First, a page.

Getting slapped like that can break your spirit. I would have preferred being beaten on the ground by a mob of police. I can’t describe the humiliation I felt at that moment, the rage that swept through me as I tried to go after the thug, screaming at him that his day will come at my hands one way or the other. People were pushing me back, telling me to calm down. I turned on them, shouting at them for just standing there not doing anything, not going after the thug themselves.

My face stung, and I found myself in the middle of the protest again in the midst of friends, still screaming after the thug. My sister put her arms around me and led me inside one ambulances because I was lashing out at everyone in my sight. I cried for twenty seconds, just to get it out of my system. I have never been slapped across the face before. For a disgusting thug to do that to me and get away- well that was simply injustice.

The medic took care of one of my feet, which was bloodied from getting stamped on so many times. My sister told me she chopped off her hair.


“Salon in Surda building.”


“Cassandra. The one you went to for blue highlights.”

“Do you like it?”

“Yeah. I look like mama now.”

Marks of the batons

After somewhat calming down a bit, we left the ambulance with our arms around each other and walked to the police station, where the protest had gone to once again demand the release of the seven protesters. We were told they were let go, so we marched to the Ramallah Hospital to see the dozens who were injured, shouting “Down with the military regime! Down with Dayton’s regime!” over and over again.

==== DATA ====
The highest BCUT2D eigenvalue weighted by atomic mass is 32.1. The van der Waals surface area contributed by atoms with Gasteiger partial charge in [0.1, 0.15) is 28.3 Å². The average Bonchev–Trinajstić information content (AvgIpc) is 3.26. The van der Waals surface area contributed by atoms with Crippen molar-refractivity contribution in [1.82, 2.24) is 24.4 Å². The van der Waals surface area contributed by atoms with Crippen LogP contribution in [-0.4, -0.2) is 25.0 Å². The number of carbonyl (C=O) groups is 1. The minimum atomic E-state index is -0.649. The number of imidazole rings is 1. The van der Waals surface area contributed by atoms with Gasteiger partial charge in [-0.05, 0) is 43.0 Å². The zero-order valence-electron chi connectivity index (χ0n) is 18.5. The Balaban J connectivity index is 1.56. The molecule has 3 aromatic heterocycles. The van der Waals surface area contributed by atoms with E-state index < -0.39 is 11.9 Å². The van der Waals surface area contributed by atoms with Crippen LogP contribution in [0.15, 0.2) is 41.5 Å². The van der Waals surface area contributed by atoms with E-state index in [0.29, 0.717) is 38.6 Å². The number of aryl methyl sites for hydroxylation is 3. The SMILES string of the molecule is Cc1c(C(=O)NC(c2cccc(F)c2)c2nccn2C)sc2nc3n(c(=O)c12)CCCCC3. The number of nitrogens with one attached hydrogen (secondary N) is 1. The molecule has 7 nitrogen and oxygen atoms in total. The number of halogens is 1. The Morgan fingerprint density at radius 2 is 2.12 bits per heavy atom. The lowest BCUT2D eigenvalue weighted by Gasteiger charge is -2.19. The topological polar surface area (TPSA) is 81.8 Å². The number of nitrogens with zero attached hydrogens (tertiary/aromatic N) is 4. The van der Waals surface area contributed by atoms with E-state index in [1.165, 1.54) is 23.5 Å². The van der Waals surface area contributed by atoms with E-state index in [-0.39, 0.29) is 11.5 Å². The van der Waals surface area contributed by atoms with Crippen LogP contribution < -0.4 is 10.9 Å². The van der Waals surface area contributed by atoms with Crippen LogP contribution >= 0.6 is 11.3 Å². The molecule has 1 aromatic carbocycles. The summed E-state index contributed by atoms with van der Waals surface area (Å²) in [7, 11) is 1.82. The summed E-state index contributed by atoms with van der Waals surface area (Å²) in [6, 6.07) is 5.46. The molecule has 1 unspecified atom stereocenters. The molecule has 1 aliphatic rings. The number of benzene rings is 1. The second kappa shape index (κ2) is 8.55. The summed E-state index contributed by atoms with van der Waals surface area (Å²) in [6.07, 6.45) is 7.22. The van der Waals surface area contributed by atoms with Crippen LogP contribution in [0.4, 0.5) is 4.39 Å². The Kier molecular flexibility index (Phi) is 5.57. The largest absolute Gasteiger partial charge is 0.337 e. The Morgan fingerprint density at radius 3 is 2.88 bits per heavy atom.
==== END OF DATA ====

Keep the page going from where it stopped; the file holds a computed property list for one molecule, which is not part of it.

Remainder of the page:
A random person told me the name of the thug (who works in the PA security force) that attacked me and the village he was from. That lessened the hurt a bit. At the hospital, a policeman was waiting at the emergency entrance and wouldn’t allow anyone in unless they were injured.

I went inside and saw groups of people here and there, making light of the situation. Kifah Quzmar who fellow EI blogger Jalal Abukhater witnessed getting beaten up while on the ground had his shirt pulled up and someone was taking pictures of his horribly bruised back, the mark of the baton very clear.

Everyone began to filter outside the hospital and sat down on the sidewalks and benches in little groups, talking, laughing, crying, fuming, sharing pictures, joking, giving testimonies to a few people from rights groups. It was a good therapy session. Who would have thought a protest against police brutality would result in more police violence?